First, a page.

Learn Patience from a Saucer Magnolia

saucer magnolia (Magnolia x soulangeana)

saucer magnolia (Magnolia x soulangeana)

Could patience be a vanishing virtue? Could expectation soon be a relic, replaced by the demand for instant gratification?
When evaluating a plant for placement in the garden, the length of time it blooms is increasingly considered to be of great importance. People are drawn to bougainvillea, trailing lantana and impatiens because of their capacity to stay colorful throughout the year.
Yet, in the end, love cannot exist without expectation, and ultimately, it seems, the plants of which we grow most fond are those that bloom but briefly each year.
Such thoughts take hold these winter days when viewing the suddenly spectacular saucer magnolia. Magnolia x Soulangiana. If you are not familiar with this medium-size tree, you could easily miss it 10 or 11 months of the year. When not in flower, it is barely noticeable, and when noticeable it appears to have been planted by mistake, since its leaves are generally burnt around the margins. Although demanding full sun to flower to its maximum potential, its foliage is invariably scorched.
The saucer magnolia comes completely into bloom while its branches are bare of leaves. Its flowers are various shades of pink, mauve or purple, depending on the variety of saucer magnolia on display. There are, in all, more than a dozen cultivated varieties of this species. All of them are well-shaped trees with pale bark that complements and highlights their bright flowers.
This species is a hybrid, indicated by the “x” between its genus and species names. Although both parents are from China, their seeds were brought to Europe and hybridized by Frenchmen. In fact, the genus Magnolia is named for the French botanist Pierre de Magnol, while the soulangiana species name is meant to honor Etienne Soulange, the Parisian hybridizer of this tree.
When the leaves of the saucer magnolia first appear, you are happily surprised by their felt-like appearance and unique chartreuse color (which is a sort of chartreuse green) Almost immediately, though, they are burnt along the edges. You sigh at this imperfection and look on ruefully as the foliage becomes increasingly sere with each advancing month of spring, summer and fall. Eventually you realize that the saucer magnolia is simply hiding its beauty and its gifts throughout the year, humbly waiting to reveal itself, at the appropriate winter moment, in all its glory.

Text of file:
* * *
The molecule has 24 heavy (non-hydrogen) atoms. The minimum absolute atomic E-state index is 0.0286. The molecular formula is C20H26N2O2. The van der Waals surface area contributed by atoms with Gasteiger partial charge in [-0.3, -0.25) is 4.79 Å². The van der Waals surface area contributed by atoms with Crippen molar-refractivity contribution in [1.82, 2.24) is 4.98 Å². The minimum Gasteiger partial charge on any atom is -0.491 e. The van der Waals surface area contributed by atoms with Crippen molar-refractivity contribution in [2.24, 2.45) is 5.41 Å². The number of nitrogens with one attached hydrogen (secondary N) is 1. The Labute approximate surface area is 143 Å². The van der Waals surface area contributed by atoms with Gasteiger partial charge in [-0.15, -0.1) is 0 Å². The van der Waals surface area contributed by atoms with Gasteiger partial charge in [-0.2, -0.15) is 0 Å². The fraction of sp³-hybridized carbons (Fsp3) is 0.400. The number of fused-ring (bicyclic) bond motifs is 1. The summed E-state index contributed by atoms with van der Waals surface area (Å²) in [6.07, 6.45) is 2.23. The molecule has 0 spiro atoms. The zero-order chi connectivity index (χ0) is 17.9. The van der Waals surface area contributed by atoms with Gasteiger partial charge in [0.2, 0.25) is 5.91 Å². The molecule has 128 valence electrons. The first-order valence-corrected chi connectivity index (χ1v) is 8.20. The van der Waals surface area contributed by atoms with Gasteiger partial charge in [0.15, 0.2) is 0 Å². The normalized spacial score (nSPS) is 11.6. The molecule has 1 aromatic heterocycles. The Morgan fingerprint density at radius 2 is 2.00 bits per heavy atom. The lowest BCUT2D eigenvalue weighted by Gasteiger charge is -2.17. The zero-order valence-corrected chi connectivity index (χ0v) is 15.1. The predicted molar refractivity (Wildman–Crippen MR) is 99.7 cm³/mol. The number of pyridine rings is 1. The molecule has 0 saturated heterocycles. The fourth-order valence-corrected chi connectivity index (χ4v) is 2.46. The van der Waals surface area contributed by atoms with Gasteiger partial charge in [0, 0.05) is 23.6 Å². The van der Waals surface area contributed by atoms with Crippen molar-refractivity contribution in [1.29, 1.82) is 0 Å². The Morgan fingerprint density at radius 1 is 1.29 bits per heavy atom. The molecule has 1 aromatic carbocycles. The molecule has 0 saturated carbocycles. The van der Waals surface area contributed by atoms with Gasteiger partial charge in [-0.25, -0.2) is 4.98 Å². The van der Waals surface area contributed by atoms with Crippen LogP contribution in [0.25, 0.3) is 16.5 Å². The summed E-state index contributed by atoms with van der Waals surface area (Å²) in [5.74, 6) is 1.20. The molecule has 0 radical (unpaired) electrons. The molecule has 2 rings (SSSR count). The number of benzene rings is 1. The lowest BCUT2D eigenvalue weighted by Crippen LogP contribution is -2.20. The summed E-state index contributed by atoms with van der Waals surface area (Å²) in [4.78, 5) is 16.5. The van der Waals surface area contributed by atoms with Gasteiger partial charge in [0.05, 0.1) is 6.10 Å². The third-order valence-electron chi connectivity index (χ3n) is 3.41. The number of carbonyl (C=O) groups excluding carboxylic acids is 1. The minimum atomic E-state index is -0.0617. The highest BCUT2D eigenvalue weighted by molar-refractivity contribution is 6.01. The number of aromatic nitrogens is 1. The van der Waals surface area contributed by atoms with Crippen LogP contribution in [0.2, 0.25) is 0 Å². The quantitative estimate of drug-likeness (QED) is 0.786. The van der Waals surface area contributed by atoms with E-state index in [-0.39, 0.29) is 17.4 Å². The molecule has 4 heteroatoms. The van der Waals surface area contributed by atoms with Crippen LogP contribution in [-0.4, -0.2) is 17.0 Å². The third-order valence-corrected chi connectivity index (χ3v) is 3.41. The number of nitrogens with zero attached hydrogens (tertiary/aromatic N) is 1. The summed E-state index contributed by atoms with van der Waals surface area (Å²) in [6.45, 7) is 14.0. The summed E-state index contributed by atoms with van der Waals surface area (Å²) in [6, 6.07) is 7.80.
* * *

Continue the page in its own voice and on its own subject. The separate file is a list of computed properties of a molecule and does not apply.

The mainstay of the magnolias here in the Sun Belt is the southern magnolia or bull bay, Magnolia grandiflora. This tree is native to the Southeast and contributes mightily to the character of New Orleans, where it has been planted abundantly in parks and along streets. The southern magnolia is an evergreen, and its leaves are deep, leathery green on top and brown below; these leaves are quite strong and resist decomposition in the compost pile. The flowers of the southern magnolia are white, up to 10 inches across, and powerfully fragrant when they bloom in summer and fall.
Although durable when mature, magnolias can be slow to establish in the garden, often taking five or six years to show significant growth. They do not like competition from ground covers or underplanted shrubs, so give them plenty of room on all sides. A young magnolia will struggle if grass is planted up to its trunk. Make sure you leave the ground bare around the trunk. A watering basin should be a minimum of 4 feet in diameter. In truth, all trees would benefit from such a bare, circular area around the trunk. Put mulch or compost in the circle, but do not plant flowers or ground covers in it. Back East, such mulched “tree circles” are the norm. Sooner or later, we are certain to follow suit, to the benefit of our trees’ health.
Tip of the week: The cold winter we have experienced has forced Bermuda and Kikuyu lawns into complete dormancy. Lawns can be overseeded with annual winter ryegrass to create a green carpet that will last until the heat returns in April or May. Winter rye will die just as the tropical Bermuda and Kikuyu begin coming to life again.

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